FJ is packing it in after he sold his stake to Lufthansa earlier this year.
      As FJ describes it, it’s all nice-nice, but we wouldn’t count this rather brilliant logistics professional out of the industry just yet as he retreats to his thinking place.
      Whilst passing on Lufthansa’s canned press dinner in a Munich basement, our ace reporter SkyKing spoke to LCAG’s Director South China, Hong Kong, and Taiwan Konstantin Stathopoulos.

Loss & The Light

      By now, Lufthansa’s net loss of €68m Q1 2017 compared to an $8m loss a year earlier is old news, but the performance of the carrier’s logistics division, which includes Lufthansa Cargo, proved a shining light. Europe’s leading cargo airline earned €33m before interest and tax, a turnaround performance from the €19 loss booked a year earlier.
      A recovery in demand enabled a year-on-year quarterly revenue increase of 18.5 percent while traffic, measured in revenue cargo ton kilometers, expanded 6.3 percent led by the Asia-Pacific region, where net traffic revenue grew 19.8 percent year-on-year in Q1 to €218 million euros.

Hope Springs Eternal

      The positive results have encouraged Lufthansa Cargo, which currently services 300 destinations in 100 countries, to expand its freighter flights to Shanghai from the current seven per week to nine in September. Guangzhou will also see more capacity, up from the current four freighters per week to five starting in July.

Konstantin Stathopoulos

Asian Demand Up

      Konstantin Stathopoulos told FlyingTypers Asian demand had been positive throughout the first quarter with China (including Taiwan and Hong Kong) a top performer both before and after Chinese New Year and on both inbound and outbound lanes.
      “The peak season at the end of last year was definitely higher than we expected,” he said. “We always experience good demand in the fourth quarter from October, but last year it was bigger than expected and we didn’t really see a cut-off of demand over the Christmas and New Year holidays.
      “That made a very nice ramp going into this year.
      “We saw very good demand before CNY and then March and April were also very good in both directions in and outbound China.”

Varying Factors Driving Growth

      Stathopoulos said a number of factors explained the prolonged boost in demand. “On some lanes, not least from Europe to Asia and more recently ex-China,” he said, “port congestion had contributed to modal shift.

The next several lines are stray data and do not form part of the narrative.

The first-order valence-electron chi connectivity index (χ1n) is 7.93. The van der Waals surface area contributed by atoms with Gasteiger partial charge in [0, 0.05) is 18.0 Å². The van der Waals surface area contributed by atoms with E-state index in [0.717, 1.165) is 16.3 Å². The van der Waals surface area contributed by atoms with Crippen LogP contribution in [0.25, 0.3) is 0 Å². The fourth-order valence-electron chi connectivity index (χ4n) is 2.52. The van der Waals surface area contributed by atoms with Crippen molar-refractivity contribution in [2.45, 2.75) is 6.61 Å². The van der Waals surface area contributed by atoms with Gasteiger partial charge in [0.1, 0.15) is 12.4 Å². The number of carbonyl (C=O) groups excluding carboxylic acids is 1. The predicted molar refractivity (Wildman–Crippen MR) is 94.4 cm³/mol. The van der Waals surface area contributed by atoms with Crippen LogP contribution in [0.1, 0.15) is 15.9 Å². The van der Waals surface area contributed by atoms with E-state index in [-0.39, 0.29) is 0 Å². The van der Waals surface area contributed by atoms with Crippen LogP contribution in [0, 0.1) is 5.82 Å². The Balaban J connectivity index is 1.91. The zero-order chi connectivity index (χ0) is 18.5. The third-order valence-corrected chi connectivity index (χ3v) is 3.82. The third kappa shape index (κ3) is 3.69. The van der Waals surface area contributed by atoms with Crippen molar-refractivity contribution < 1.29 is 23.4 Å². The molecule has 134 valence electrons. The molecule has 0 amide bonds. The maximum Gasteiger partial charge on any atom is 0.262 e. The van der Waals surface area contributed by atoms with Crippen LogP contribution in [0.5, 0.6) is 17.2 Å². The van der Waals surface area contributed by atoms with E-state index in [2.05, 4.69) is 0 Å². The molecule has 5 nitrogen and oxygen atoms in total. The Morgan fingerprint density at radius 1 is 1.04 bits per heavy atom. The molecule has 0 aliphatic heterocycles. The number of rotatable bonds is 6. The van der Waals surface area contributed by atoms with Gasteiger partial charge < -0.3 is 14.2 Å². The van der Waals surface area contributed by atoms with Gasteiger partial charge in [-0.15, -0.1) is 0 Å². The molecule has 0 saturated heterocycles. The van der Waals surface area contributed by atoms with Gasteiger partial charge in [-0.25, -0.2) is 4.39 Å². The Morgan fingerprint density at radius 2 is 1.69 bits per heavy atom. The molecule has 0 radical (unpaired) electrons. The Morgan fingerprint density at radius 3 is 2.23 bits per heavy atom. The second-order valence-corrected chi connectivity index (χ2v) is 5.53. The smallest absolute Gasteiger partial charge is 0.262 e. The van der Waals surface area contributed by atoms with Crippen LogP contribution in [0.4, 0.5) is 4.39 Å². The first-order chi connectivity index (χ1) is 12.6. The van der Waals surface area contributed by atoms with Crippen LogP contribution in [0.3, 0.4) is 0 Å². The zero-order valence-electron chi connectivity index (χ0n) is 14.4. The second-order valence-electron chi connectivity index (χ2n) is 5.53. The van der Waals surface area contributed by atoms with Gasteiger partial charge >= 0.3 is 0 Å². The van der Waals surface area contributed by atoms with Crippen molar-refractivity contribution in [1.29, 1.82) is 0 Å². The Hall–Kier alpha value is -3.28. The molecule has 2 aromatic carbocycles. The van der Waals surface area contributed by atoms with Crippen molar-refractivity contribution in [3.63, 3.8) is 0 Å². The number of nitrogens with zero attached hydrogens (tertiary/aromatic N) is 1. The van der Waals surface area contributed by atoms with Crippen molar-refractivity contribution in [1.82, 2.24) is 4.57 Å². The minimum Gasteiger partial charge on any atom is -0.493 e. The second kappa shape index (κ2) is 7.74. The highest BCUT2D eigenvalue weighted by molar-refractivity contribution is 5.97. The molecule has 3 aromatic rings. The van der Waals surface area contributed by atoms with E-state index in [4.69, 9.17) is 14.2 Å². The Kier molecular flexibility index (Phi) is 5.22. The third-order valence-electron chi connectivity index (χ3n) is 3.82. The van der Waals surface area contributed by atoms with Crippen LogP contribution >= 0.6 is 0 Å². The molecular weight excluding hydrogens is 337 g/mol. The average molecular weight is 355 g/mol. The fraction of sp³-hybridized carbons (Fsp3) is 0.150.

“The Hanjin bankruptcy last year definitely played into it and the sea carriers overall reduced their capacities,” he explained. “This led to a reduction in stocks in the warehouses in Europe and the U.S. that needed to be refilled quickly. As well as product launches, we had the recall of the Samsung phones and quite firm management by Chinese authorities on extra capacity going out of Chinese airports.
      “Many airports are very, very restricted for chartered flights but as a line operator you have the advantage to add capacity in these markets, whereas the pure charter operators can’t.
      “All of that combined led to the extraordinary peak we saw last year and also then into the first half this year,” he declared.

New Normal At Hand

      Konstantin believes higher demand to and from key Asian markets could represent a ‘new normal,’ at least for 2017 and possibly beyond.
      “This is a trend that has been evident for quite some time now—that the demand ratio in and outbound China is actually quite balanced from an airfreight point of view,” he said.
      “There are definitely more and more imports as the government encourages domestic consumption.
      “And exports are up this year,” he said.

China Never Went Away

      “You can’t say that the Chinese economy is recovering,” Mr. Stathopoulos said, “because it was never really in a bad situation.
      “But certainly this negative trend of decreasing growth rates has changed from our perspective and, given the right environment, this will continue for the remainder of the year, which is why we’ve expanded our freight services into our existing gateways at Shanghai and Guangzhou, hubs where we have seen positive developments.”

Healthy Balances

      “The most important part for us is to have a healthy loads on our aircraft, in and outgoing.